Article 35 – Catechism of the Catholic Church Series

 

Paragraphs 302-314

Father John G. Hillier

 

Have you ever noticed, as you walk through your neighborhood or as you drive to and from work, that there always seems to be new construction of office buildings, superstores or houses, one after another? The operative idea behind such construction is that “this time” the buildings will be bigger, stronger and more efficient.

 

The same was said of the 6 Million Dollar Man, aka The Bionic Man, back in the 1970′s. In the introduction to each episode the announcer stated: “We can rebuild him. We have the technology. We can make him better than he was. Better…stronger…faster.” But where is the Bionic Man now? Reduced to reruns; buried in a pool of cable channels that is more difficult to find than a needle in a haystack.

 

The words of Sacred Scripture come to mind: “Many are the plans in the mind of a man, but it is the purpose of the Lord that will be established” (Proverbs 19:21).

 

We often express our belief that God is Almighty – that he has power over all; that his power is unlimited. But have we ever stopped to consider what this means? The power of God is not limited like the construction workers on a building project or even the world’s most esteemed scientists, even those who might have the ability to make us better, stronger, faster. The power of God is unique: there is nothing like it!

 

God depends upon no one for his divine might; he is the source, the principle of all other power. Upon God depends all the power, strength and energy of all creation. We can give no example of his power, for it exists nowhere outside of God. But we can examine things that have been created and are sustained by God including the universe and our place in it.

 

The Catechism explains that God created the universe “in a state of journeying toward an ultimate perfection yet to be attained” (ccc 302).

We refer to this intentional path to which God placed his creation as Divine Providence. In short, Divine Providence can be defined as “the dispositions by which God guides his creation toward this perfection” (ccc 302).

 

We are told that “God protects and governs all things which he has made” (ccc 302) and “cares for all, from the least things to the great events of the world and its history” (ccc 303). In fact, “God’s primacy and absolute Lordship” is all-embracing “over history and the world” (ccc 304).

 

The Gospel of Matthew takes up this theme in the passage where Jesus asks for childlike surrender to our heavenly Father who takes care of his children’s tiniest needs: “So do not worry and say, ‘What are we to eat?’ or ‘What are we to drink?’ or ‘What are we to wear?’ … But seek first the kingdom [of God] … and all these things will be given you besides.” (Matthew 6:31-33).

 

This passage affirms that God not only gives his creatures existence, but he offers humanity the intimacy of his Fatherly mercy and care. Our Heavenly Father also extends to human beings “the dignity of acting on their own, of being causes and principles for each other, and thus of co-operating in the accomplishment of his plan” (ccc 306).

Finally, God entrusts people with the responsibility of “subduing” the earth and having dominion over it (ccc 307).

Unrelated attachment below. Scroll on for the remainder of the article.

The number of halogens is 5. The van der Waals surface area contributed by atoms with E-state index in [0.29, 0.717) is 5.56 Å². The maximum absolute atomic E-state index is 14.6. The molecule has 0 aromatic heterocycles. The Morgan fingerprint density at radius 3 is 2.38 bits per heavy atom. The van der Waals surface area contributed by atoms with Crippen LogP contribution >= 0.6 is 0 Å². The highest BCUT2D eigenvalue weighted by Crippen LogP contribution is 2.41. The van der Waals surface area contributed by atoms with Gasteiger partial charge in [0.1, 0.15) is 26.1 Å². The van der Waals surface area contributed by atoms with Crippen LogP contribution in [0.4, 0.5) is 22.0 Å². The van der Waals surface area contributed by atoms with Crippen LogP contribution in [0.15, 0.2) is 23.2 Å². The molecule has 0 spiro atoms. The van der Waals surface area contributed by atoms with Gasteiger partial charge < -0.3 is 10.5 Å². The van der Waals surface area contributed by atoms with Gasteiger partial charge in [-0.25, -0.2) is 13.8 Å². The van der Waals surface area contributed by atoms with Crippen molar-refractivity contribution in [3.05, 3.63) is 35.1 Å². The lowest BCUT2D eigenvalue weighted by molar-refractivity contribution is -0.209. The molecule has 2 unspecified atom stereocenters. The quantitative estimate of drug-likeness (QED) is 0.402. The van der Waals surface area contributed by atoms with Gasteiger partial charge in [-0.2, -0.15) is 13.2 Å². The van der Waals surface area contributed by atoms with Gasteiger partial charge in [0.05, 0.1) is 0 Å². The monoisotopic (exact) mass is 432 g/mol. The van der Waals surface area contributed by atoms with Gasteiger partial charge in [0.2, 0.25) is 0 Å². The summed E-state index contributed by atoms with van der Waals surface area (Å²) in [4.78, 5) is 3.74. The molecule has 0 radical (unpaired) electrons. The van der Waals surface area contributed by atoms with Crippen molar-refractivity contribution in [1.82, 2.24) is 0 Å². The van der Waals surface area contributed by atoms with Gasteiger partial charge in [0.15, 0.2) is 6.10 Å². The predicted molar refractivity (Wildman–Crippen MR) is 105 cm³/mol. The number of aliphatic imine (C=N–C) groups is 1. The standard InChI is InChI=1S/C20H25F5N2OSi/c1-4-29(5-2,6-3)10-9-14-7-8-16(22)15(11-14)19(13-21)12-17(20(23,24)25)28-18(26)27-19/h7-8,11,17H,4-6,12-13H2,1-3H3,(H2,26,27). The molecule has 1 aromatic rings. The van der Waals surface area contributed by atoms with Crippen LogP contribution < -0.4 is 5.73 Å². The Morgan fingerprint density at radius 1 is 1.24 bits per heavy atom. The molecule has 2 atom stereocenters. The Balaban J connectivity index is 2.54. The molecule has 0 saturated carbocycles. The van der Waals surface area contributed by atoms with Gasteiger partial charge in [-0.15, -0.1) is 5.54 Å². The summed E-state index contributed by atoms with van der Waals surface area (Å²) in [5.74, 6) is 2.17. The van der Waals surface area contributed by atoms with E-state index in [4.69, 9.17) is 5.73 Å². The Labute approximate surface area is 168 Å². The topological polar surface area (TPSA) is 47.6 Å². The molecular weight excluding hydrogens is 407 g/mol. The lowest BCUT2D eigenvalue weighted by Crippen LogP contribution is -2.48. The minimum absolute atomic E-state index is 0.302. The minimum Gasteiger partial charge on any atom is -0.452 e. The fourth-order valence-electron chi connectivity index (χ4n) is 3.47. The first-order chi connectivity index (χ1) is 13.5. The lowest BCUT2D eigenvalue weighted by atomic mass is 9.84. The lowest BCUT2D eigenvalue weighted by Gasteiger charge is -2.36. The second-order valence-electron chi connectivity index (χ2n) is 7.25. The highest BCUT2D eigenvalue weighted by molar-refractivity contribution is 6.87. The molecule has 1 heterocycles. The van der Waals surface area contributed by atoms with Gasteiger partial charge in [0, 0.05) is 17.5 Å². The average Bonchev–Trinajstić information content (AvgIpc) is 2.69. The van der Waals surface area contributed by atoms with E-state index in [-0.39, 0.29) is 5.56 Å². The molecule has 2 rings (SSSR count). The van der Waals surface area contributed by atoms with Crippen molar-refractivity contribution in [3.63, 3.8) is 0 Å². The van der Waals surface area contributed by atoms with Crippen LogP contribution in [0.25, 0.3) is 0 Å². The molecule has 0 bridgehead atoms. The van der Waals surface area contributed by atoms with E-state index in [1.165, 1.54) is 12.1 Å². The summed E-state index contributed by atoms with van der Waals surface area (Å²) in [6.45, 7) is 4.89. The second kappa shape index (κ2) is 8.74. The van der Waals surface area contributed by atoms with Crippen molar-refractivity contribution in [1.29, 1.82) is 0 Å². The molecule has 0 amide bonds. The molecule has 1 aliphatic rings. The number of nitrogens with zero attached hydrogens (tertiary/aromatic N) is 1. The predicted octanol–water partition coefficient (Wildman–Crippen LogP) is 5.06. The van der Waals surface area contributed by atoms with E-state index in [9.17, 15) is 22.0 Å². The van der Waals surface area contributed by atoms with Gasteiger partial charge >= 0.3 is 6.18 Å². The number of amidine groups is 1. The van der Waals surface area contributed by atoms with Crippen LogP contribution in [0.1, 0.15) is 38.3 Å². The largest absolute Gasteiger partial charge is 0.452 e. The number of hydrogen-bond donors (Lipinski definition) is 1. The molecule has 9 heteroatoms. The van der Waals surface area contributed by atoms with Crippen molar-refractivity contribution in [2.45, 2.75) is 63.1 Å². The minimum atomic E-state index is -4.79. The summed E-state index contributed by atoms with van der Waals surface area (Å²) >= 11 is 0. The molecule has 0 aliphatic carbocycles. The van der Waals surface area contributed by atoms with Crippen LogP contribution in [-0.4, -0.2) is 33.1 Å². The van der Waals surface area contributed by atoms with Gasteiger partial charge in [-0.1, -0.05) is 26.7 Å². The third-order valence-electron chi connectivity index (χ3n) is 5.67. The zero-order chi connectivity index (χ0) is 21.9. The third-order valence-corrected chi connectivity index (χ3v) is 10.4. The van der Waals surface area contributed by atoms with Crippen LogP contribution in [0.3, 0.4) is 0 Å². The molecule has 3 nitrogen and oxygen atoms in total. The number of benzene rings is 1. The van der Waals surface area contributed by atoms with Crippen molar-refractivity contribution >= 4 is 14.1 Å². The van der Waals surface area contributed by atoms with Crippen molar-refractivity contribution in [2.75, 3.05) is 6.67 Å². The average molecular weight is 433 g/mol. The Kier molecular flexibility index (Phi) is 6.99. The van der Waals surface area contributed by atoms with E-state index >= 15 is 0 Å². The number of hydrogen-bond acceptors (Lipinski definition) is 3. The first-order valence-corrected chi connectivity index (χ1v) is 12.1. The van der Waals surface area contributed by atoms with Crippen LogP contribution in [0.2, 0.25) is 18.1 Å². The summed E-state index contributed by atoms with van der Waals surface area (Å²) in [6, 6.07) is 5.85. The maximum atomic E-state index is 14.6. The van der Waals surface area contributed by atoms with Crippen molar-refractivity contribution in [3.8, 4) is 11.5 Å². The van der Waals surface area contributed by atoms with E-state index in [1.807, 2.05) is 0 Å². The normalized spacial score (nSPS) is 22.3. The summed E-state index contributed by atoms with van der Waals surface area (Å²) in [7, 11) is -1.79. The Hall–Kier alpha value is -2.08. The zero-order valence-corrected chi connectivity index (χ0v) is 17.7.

God intended that we humans, the best of his creation, would help complete the work of creation. Though often unconscious collaborators with God’s will, we can also enter deliberately into the divine plan by our actions, prayers and sufferings. (ccc 307).

 

Next, the problem of evil is addressed: If God, the Creator of all things, cares for all his creatures, why does evil exist? The Catechism states emphatically: “Only Christian faith as a whole constitutes the answer to this question” (ccc 309). Then to the question of why God created a world with evil, the Catechism tells us that “God freely willed to create a world ‘in a state of journeying’ towards its ultimate perfection” (ccc 310). As intelligent and free creatures, both angels and human beings have to journey toward their ultimate destinies “by their free choice and preferential love” (ccc 311). However, when “they … go astray” (ccc 311) and choose a path contrary to accomplishing God’s will, evil occurs.

 

There is a silver lining, however, even in a world saturated by sin, poor choices and every variety of  evil. The Catechism teaches, although “God is in no way, directly or indirectly, the cause of moral evil,” he permits it because he respects the freedom of his creatures and, mysteriously, “knows how to derive good from it” (ccc 311). One primary example is, what the Catechism describes as “the greatest moral evil ever committed” (ccc 312). This is  ”the rejection and murder of God’s only Son,” caused by the sins of all humanity. The Catechism continues: “God, by his grace … brought the greatest of goods: the glorification of Christ and our redemption. But for all that, evil never becomes a good” (ccc 312). To say it another way, borrowing the words of Saint Augustine, “For almighty God … because he is supremely good, would never allow any evil whatsoever to exist in his works if he were not so all-powerful and good as to cause good to emerge from evil itself.”

 

The final part of this section of the Catechism tells us: “Only at the end, when our partial knowledge ceases, when we see God ‘face to face,’ will we fully know the ways by which – even through the dramas of evil and sin – God has guided his creation” (ccc 314).